SANFORD, Florida (AFP) - The father of a black teenager shot dead by a neighborhood watch volunteer walked out of a Florida court on Tuesday as photos of his son's body were shown.
During a dramatic second day in the racially-charged trial, Tracy Martin left the courtroom as a close-up image was shown highlighting the bullet wound suffered by his son Trayvon.
The 17-year-old was shot dead by defendant George Zimmerman during an altercation at a gated community last February.
Police sergeant Anthony Raimondo told the court he had tried to revive Martin after arriving at the scene of the killing soon after the shooting.
"I attempted to get his pulse," said Raimondo. "I also performed CPR. I breathed for Mr Martin...I tried to, sir." Prosecutors say Zimmerman, 29, committed second degree murder when he shot Martin dead.
Zimmerman has pleaded not guilty, denies he was suspicious of Martin because of his race and says he shot in self-defence after the teenager wrestled him to the ground and pounded his head against the sidewalk.
Earlier Tuesday, prosecutors said Zimmerman had made nearly 50 calls to police in the years leading up to the killing and argued for these conversations with police dispatchers to be admitted as evidence.
Prosecutors say the tapes reveal a pattern of over-zealous behaviour by Zimmerman prior to the killing, while defence attorneys argued for the recordings to be excluded under the rules of evidence.
The court heard that Zimmerman called police dozens of times in eight years to report issues such as slow vehicles, strangers in the neighbourhood and open garages.
But defence attorney Mark O'Mara said Zimmerman's past actions were irrelevant and that only the moments immediately before Martin's killing should be in the spotlight.
"They're going to ask the jury to make a leap from a good, responsible, citizen behaviour to seething behaviour," Mr O'Mara argued before Judge Debra Nelson.
Judge Debra Nelson said she would make a ruling on the admissibility of the tapes after reviewing prior cases. The lawyers made their arguments with the jury out of the courtroom.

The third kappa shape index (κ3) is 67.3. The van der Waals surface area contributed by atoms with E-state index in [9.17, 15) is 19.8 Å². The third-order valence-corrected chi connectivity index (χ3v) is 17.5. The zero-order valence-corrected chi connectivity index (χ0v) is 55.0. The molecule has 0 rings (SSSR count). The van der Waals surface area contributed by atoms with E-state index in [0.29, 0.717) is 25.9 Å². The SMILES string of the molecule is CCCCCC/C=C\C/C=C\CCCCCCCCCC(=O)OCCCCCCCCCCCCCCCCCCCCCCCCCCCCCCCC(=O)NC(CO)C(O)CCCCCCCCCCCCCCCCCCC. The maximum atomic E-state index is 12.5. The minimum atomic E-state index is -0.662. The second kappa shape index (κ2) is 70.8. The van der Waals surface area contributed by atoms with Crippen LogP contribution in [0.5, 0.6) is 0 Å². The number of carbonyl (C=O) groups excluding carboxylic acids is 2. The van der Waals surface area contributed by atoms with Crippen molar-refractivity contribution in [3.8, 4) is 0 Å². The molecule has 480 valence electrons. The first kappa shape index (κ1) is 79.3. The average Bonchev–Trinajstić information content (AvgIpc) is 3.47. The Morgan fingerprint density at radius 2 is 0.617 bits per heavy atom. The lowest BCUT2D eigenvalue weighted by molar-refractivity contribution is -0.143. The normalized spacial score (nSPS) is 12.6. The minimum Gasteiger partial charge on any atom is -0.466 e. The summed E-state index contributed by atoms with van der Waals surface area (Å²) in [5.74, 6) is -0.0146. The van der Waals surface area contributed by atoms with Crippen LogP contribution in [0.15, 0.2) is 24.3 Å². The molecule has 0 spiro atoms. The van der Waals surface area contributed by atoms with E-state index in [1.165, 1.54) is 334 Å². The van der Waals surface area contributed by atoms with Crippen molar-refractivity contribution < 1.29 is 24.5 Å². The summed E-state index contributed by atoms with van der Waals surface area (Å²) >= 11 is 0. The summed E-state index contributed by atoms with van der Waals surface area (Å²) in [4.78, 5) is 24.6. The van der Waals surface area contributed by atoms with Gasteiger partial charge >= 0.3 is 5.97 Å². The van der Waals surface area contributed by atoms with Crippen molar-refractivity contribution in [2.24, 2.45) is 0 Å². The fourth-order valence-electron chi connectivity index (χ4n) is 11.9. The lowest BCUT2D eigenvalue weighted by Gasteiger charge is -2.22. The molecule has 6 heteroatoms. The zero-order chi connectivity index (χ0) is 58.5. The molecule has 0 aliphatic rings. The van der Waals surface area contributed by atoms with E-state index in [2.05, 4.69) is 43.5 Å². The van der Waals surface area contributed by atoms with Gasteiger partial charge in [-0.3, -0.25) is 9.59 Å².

In other testimony on Tuesday, the president of the homeowners association at the gated community where the killing took place told the court Zimmerman had pushed for the neighborhood watch program despite his misgivings.
"I didn't think we needed it," said Donald O'Brien, president of the Retreat at Twin Lakes Homeowners Association.
Mr O'Brien said volunteers at a neighborhood watch presentation had also been told to call police if they saw anything suspicious.
"We were told to stay away from suspicious people and call police," he said.
Ms Wendy Dorival, a former co-ordinator of the Sanford Police Department's neighbourhood watch programme, said she had helped Zimmerman set up the programme.
She revealed that Zimmerman and all neighbourhood watch participants were warned not to follow suspicious people.
"They're told 'don't do that. That's the job of law enforcement,'" she said. "Volunteers are encouraged to keep an eye out for suspicious people and report them, but not to take matters into their own hands."
Zimmerman, a volunteer night watchman whose father is white and whose mother is Peruvian, reported Martin to police in a 911 call in which the dispatcher told him not to follow the teenager.
Police in the central Florida city of Sanford initially released Zimmerman, saying he acted in line with Florida's "stand your ground" laws, which allow citizens to defend themselves with deadly force.
But Zimmerman was later arrested and faces life in prison if convicted.